Saudi ministries get Vision deadline

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Saudi government departments and executive agencies have been given two weeks to remove “obstacles” to the delivery of the kingdom’s Vision 2030 unveiled in April by Crown Prince Mohammed bin Salman, a statement released by the Council of Economic & Development Affairs (CEDA) said yesterday.

CEDA, which Prince Mohammed chairs, is the kingdom’s supreme economic policy-making body.

“… the concerned executive agencies have to shoulder the responsibility of removing hurdles (obstructing the delivery of Vision 2030) in the first place, and referring the causes of delay or impediments in realizing these initiatives to the concerned agencies, while emphasizing the role of accountability if needed,” the official Saudi Press Agency (SPA) reported. “These hurdles shall be addressed within two weeks.”

The announcement of a deadline for the initial work associated with the vision reflects the exceptional urgency that has been brought to the kingdom’s long-term planning since King Salman bin Abdulaziz succeeded to the throne in January 2015.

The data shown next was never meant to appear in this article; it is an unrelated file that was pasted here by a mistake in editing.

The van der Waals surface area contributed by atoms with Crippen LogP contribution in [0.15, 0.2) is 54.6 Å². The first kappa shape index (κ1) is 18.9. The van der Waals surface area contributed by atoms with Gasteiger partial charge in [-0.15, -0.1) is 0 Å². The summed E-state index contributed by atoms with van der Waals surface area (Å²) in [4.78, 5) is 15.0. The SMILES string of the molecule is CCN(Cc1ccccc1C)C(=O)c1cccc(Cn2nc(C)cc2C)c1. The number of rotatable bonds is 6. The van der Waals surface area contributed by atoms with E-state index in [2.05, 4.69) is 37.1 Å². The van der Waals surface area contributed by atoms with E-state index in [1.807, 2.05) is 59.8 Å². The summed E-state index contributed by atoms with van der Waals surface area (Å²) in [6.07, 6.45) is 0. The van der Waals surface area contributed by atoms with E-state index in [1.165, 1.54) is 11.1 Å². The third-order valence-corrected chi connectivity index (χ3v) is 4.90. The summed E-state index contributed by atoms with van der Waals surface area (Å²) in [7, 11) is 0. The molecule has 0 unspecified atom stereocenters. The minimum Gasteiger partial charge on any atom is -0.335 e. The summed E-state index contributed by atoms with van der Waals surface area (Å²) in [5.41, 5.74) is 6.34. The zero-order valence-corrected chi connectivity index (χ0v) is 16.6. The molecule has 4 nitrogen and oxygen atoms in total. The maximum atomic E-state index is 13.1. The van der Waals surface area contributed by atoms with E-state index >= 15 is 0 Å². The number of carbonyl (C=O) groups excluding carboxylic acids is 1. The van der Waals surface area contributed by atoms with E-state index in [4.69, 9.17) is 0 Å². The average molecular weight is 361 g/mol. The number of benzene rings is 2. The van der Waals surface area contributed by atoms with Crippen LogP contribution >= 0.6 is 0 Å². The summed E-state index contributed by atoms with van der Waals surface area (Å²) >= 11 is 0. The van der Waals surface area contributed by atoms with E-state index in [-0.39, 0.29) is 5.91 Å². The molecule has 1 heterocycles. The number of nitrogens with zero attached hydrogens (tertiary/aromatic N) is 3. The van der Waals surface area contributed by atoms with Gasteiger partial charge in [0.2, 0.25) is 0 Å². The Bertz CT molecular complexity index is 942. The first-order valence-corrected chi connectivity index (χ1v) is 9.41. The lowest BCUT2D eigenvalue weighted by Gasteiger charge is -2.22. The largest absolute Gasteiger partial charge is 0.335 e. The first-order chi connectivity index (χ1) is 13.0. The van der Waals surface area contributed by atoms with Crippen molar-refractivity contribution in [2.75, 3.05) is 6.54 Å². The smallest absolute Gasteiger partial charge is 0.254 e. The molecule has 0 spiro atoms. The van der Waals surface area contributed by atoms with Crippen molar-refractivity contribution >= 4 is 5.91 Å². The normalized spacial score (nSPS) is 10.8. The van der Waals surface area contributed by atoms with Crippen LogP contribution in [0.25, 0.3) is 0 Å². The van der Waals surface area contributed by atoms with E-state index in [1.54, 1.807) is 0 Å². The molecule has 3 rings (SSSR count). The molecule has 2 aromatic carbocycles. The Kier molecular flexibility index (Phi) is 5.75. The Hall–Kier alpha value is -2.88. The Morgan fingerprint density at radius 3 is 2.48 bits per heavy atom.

The vision calls for a radical transformation of the Saudi economy that involves reducing its dependence upon oil.

According to the official Saudi Press Agency, CEDA has been given responsibility for delivering the vision. A Vision 2030 finance and media team have been set up within CEDA to support implementation of the vision and a new CEDA Vision 2030 strategic committee will meet at least once every three months. The committee will be supported by a strategic administration office and a project management office that will support CEDA.

The statement said that the Ministry of Economy & Planning will represent CEDA in dealing with other government departments and agencies, gather and distribute data and co-ordinate sector and regional plans.

The statement also said a CEDA Centre for Achievement & Quick Intervention had been created.

The statement said that heads of government departments and ministries will be primarily responsible for achieving CEDA and Vision 2030 objectives.

A National Centre for Evaluating the Performance of Public agencies has been created to “to strengthen transparency of all the concerned parties through following up on how much progress has been achieved in implementing programs, initiatives and realizing targets, and evaluating the level of progress at regular intervals”.

The centre will created electronic boards displaying key performance indicators and regular audited reports about the delivery of the vision.